Tara Haelle (@TaraHaelle) is AHCJ's medical studies core topic leader, guiding journalists through the jargon-filled shorthand of science and research and enabling them to translate the evidence into accurate information.
Content note: This blog post mentions sexual assault.
I read (and write) nonfiction all day long, so most of my me-time pleasure reading is limited to fiction. I recently made an exception on a friend’s recommendation and listened to the audiobook of Roxane Gay’s “Hunger,” as read by the author (which was important and relevant given its content).
It was not an easy book to listen to, but I’m so glad that I did — both personally and for my work as a journalist. I think it’s a book every health journalist ought to consider reading if they are able. (My reason for saying “if they are able” will become apparent shortly.) Continue reading →
Pia Christensen (@AHCJ_Pia) is the managing editor/online services for AHCJ. She manages the content and development of healthjournalism.org, coordinates AHCJ's social media efforts and edits and manages production of association guides, programs and newsletters.
Often, when a police officer shoots an unarmed black man, news coverage is confined to the echoes of debate over who is right and who is wrong. If journalists fail to advance the story beyond this narrative, they risk becoming unwitting accomplices in numbing the public to these tragedies.
This does a disservice to readers, viewers and listeners who seek better understanding of the full impact of what, in recent years, has become a public health crisis in our nation. Continue reading →
Rachel Crosby, a metro reporter for the Las Vegas Review-Journal, reviewed her Twitter feed from her coverage of the October 2017 mass shooting in Las Vegas as part of her talk for Health Journalism 2018. The panel, “Finding organization in the chaos of mass violence,” offered a look at how journalists and health systems prepare and respond to mass tragedies.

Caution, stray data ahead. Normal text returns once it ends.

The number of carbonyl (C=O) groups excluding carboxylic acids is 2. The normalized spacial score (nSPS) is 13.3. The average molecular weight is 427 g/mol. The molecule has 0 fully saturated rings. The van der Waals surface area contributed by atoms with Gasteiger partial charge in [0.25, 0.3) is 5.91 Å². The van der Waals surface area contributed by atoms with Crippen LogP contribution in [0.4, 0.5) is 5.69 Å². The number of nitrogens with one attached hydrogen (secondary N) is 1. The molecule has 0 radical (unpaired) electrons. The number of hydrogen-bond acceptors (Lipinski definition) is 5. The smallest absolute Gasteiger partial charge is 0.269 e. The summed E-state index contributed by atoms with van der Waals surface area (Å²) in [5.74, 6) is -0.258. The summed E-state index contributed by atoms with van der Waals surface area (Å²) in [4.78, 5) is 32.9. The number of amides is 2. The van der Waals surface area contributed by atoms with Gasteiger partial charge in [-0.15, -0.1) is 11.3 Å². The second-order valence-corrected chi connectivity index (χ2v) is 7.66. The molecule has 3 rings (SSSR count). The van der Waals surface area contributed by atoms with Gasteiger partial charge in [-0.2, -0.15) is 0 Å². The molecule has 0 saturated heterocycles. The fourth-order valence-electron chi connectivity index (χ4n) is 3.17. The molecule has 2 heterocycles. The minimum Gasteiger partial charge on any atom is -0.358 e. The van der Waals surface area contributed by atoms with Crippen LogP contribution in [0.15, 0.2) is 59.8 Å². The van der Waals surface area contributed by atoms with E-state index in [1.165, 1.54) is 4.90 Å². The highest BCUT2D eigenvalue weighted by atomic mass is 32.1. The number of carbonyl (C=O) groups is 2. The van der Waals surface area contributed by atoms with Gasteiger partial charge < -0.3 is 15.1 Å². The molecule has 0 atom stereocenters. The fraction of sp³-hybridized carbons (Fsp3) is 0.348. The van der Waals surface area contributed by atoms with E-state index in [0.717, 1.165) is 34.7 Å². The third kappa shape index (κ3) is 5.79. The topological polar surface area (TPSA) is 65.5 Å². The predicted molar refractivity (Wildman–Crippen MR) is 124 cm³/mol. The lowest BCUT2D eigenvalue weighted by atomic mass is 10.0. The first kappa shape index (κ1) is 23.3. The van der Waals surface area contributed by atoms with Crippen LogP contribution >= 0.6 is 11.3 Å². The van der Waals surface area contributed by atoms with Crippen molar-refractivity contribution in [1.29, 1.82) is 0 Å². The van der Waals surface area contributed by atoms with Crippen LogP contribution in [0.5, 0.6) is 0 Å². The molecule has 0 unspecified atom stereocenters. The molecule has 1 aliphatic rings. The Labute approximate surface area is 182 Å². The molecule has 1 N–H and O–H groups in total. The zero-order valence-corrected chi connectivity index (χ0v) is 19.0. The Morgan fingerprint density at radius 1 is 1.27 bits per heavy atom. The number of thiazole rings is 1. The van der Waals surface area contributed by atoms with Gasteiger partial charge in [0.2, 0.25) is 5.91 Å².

Reporters everywhere increasingly must cover mass violence and other chaotic situations, and should make a plan before any news erupts, the Las Vegas Review-Journal’s Rachel Crosby told attendees at Health Journalism 2018.
Whether it’s a mass shooting, disease outbreak, natural disaster or other major event – take time now to figure out how your newsroom would report on it and how you can be best prepared, Crosby, a former crime reporter now on the metro desk, said at AHCJ’s annual conference in Phoenix. Continue reading →
New efforts to address children’s health with an increased awareness of potential trauma in their lives gained fresh attention recently, boosted by a big media name –Oprah Winfrey.
In a recent piece for CBS News’ “60 Minutes,” the popular television personality examined the impact of adversity on children and their development as well as the emerging science spurring increased efforts to practice what is called “trauma-informed care.” Continue reading →
Rebecca Vesely is AHCJ's topic leader on health information technology and a freelance writer. She has written about health, science and medicine for AFP, the Bay Area News Group, Modern Healthcare, Wired, Scientific American online and many other news outlets.
Such events, known as ACEs, are getting the attention of local and national leaders as well as health care professionals looking for other ways to tackle patient’s ailments beyond the exam room. Continue reading →